To make matters worse, the time clocks were screaming and McEwen had no time to spare.
“I got in the hack, cleaned the rock as quick as I could, I asked the boys how much time I had, they said five seconds left,” said McEwen at the time.
“I honestly didn’t even have time to think. I just fired out of the hack, wobbled a little, got her back on line.”
Sure enough, McEwen made the shot perfectly — bing, bang, kaboom — and his teammates erupted in a spasm of yells, leaps and hugs.
I don’t think I’ve ever made a crazier shot to win a game, ever,” said McEwen. “It was like a buzzer-beater in basketball from the other end, just overhand it and see what happens.”
McEwen’s team leads this fall’s World Curling Tour men’s money list with a whopping $66,000 earned in just four events, which has prompted rivals to call him “McWin”. But he still thinks about The Shot.
“If we lined that up 20 times I don’t know if I’d even hit the stone I was aiming for once,” he said. “We should recreate it and try it a few times, and film it for our website.
“Steve Gould (of team Jeff Stoughton) was watching that morning and he was going crazy. He said we were doing The Worm on the ice.”
That single 44-pound granite stone was worth a cool $32,000 to Team McEwen.
“Seven thousand to qualify (for playoffs) and then $25,000 for runner-up in the Capital One Cup,” McEwen recalled. “We don’t make that, we get nothing.”
Lo and behold, some grainy still images have emerged of The Shot, courtesy of a battered, first-generation iPhone. While professional curling photogs were focused on another sheet of ice, and the CBC Sports TV guys were downing hot chocolate, it was left to yours truly — The Curling Guy — to move into position and wait to see what just might happen. Just in case.
“You’ve got photos?” asked McEwen. “That’s awesome. We’ve been hoping someone got something, even if we could use it to set up the rocks to try it again.”
McEwen’s Marauders are now off to Sault Ste. Marie for the first Capital One Grand Slam of the season, the World Cup, which runs Nov. 2-6 at the Essar Centre. Eighteen of the sport’s top dogs are there including Stoughton, Kevin Martin, Kevin Koe and Glenn Howard, with approximately $25,000 going to the winner.
Randy Ferbey will be there, too. The Ferb is reunited with last-rock tosser Dave Nedohin and together they are tied for second in WCT winnings with arch-rival Martin, whom they defeated in the semifinals last weekend in Brooks, Alta.
CBC will televise weekend playoff action on their main channel and online at cbcsports.ca, including the Nov. 6 championship final (1:00 p.m. ET). CBC’s Bold channel also gets a game: the semifinals on Saturday night, Nov. 5.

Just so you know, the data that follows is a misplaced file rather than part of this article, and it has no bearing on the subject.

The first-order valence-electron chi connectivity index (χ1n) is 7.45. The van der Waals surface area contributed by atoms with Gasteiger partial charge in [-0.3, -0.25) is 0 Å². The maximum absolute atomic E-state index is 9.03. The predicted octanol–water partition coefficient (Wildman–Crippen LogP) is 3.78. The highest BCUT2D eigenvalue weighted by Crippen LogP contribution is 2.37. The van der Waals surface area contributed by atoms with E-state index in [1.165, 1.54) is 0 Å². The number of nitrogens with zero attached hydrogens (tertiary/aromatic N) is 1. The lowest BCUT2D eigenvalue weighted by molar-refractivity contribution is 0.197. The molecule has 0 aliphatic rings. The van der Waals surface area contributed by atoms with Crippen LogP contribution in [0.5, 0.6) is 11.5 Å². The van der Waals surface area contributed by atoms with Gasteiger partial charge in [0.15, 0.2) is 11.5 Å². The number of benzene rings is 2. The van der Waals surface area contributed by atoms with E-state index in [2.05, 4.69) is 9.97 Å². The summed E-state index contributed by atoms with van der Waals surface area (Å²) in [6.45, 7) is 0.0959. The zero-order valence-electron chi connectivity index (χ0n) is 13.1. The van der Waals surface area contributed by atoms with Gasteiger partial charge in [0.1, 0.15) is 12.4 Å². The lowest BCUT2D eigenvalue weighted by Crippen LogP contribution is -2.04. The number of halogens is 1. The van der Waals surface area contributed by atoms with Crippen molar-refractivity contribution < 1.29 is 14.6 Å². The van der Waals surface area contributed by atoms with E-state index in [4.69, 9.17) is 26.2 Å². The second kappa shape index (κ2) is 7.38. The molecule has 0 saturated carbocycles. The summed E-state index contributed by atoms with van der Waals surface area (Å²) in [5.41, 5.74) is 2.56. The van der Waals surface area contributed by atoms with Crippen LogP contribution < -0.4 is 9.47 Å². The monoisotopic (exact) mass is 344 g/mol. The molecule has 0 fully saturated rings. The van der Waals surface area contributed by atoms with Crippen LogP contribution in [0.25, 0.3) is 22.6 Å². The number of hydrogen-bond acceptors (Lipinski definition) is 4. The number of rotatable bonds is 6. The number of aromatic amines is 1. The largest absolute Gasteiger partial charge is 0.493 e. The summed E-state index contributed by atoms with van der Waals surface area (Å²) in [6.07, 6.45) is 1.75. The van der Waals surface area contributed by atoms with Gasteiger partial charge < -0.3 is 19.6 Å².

The 2011 European championships will be held in December in Moscow, and various countries are now qualifying or declaring their champions.
Scotland saw Eve Muirhead win eight straight matches to wear the blue and white, while David Murdoch had to win two sudden-death matches over 2011 world finalist Tom Brewster to punch his ticket.
Switzerland is in quite a bit of upheaval. Not only did two-time Olympic silver medallist Mirjam Ott lose out to ex-teammate Binia Feltscher-Beeli, but Sven Michel is the newfangled name that will lead the Swiss men into Russia. Michel tore up the first half of the Euro tour after scoring gold at the World Mixed Doubles championship last April.
In Sweden, former world champion skip Peja (Not Peter) Lindholm is the new national team boss, and he has hand-picked teams skipped by Niklas Edin (no surprise) and Margaretha Sigfridsson (big surprise) to don the yellow and blue. Sigfridsson has played well this fall, but didn’t two-time Olympic champion Anette Norberg just win another world women’s title a few months ago?
WORLD CURLING TOUR MONEY LIST
(MEN as of Nov. 1)
1. Mike McEwen, Winnipeg $66,000
2. Randy Ferbey, Edmonton $34,000
Kevin Martin, Edmonton $34,000
4. Tom Brewster, Scotland $29,246
5. Kevin Koe, Edmonton $26,750
6. Peter de Cruz, Switzerland $22,845
7. Brad Gushue, St. John’s $21,187
8. Sven Michel, Switzerland $20,084
9. John Epping, Toronto $17,500
10. Glenn Howard, Coldwater, Ont. $15,750
11. Steve Laycock, Regina $15,350
12. Steve Petryk, Calgary $15,250
13. Niklas Edin, Sweden $14,928
14. Jim Cotter, Kelowna $14,750
15. Rob Schlender, Edmonton $14,500
16. Brent Pierce, Vancouver $12,850
17. Rui Liu, China $12,316
18. Brad Jacobs, Sault Ste. Marie, Ont. $12,150
19. Brock Virtue, Calgary $12,000
20. Jeff Stoughton, Winnipeg $11,508
21. Jamie King, Edmonton $11,400
22. Alexey Tselousov, Russia $10,344
23. David Murdoch, Scotland $9,716
24. Carl de Connick Smith, Regina $9,500
25. Oskar Ericksson, Sweden $9,443
WORLD CURLING TOUR MONEY LIST
(WOMEN as of Nov. 1)
1. Cathy Overton-Clapham, Winnipeg $24,450
2. Crystal Webster, Calgary $20,900
3. Liudmila Privivkova, Russia $20,100
4. Renee Sonnenberg, Grande Prairie, Alta. $19,000
5. Shannon Kleibrink, Calgary $18,500
6. Cheryl Bernard, Calgary $18,100
7. Sherry Middaugh, Coldwater, Ont. $17,000
8. Margaretha Sigfridsson, Sweden $15,244
9. Stefanie Lawton, Saskatoon $15,200
10. Jennifer Jones, Winnipeg $15,107
11. Michele Jaeggi, Switzerland $14,460
12. Bingyu Wang, China $14,342
13. Mirjam Ott, Switzerland $13,184
14. Valerie Sweeting, Edmonton $11,700
15. Heather Nedohin, Edmonton $11,532
16. Eve Muirhead, Scotland $9,764
17. Kelley Law, Vancouver $8,100
18. Olga Zyablikova, Russia $8,050
19. Jolene Campbell, Regina $8,000
20. Krista McCarville, Thunder Bay, Ont. $7,200
21. Lisa Eyamie, Calgary $6,450
22. Kelly Scott, Kelowna $6,200
23. Chelsea Carey, Winnipeg $5,800
Dana Ferguson, Calgary, $5,800
25. Kristy Lewis, Vancouver $5,650